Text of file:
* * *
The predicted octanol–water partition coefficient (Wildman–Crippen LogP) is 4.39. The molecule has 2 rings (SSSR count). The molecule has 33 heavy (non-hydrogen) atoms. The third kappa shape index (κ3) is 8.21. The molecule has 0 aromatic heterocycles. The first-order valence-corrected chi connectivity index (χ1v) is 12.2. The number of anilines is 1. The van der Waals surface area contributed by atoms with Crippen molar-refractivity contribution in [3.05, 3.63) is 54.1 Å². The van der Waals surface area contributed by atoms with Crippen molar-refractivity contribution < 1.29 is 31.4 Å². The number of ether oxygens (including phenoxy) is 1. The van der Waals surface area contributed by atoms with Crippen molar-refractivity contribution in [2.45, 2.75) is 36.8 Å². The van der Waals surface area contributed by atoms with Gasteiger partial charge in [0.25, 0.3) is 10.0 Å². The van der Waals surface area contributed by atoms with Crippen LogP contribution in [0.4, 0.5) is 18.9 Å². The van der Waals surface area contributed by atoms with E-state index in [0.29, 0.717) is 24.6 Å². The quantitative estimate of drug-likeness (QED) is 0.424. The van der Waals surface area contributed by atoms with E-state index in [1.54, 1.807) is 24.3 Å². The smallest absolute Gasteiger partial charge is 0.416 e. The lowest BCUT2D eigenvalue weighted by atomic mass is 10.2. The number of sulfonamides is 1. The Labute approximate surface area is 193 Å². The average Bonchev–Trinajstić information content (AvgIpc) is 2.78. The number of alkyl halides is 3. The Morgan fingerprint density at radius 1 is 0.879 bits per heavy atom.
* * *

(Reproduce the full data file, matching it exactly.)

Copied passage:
The predicted octanol–water partition coefficient (Wildman–Crippen LogP) is 4.39. The molecule has 2 rings (SSSR count). The molecule has 33 heavy (non-hydrogen) atoms. The third kappa shape index (κ3) is 8.21. The molecule has 0 aromatic heterocycles. The first-order valence-corrected chi connectivity index (χ1v) is 12.2. The number of anilines is 1. The van der Waals surface area contributed by atoms with Crippen molar-refractivity contribution in [3.05, 3.63) is 54.1 Å². The van der Waals surface area contributed by atoms with Crippen molar-refractivity contribution < 1.29 is 31.4 Å². The number of ether oxygens (including phenoxy) is 1. The van der Waals surface area contributed by atoms with Crippen molar-refractivity contribution in [2.45, 2.75) is 36.8 Å². The van der Waals surface area contributed by atoms with Gasteiger partial charge in [0.25, 0.3) is 10.0 Å². The van der Waals surface area contributed by atoms with Crippen LogP contribution in [0.4, 0.5) is 18.9 Å². The van der Waals surface area contributed by atoms with E-state index in [0.29, 0.717) is 24.6 Å². The quantitative estimate of drug-likeness (QED) is 0.424. The van der Waals surface area contributed by atoms with E-state index in [1.54, 1.807) is 24.3 Å². The smallest absolute Gasteiger partial charge is 0.416 e. The lowest BCUT2D eigenvalue weighted by atomic mass is 10.2. The number of sulfonamides is 1. The Labute approximate surface area is 193 Å². The average Bonchev–Trinajstić information content (AvgIpc) is 2.78. The number of alkyl halides is 3. The Morgan fingerprint density at radius 1 is 0.879 bits per heavy atom.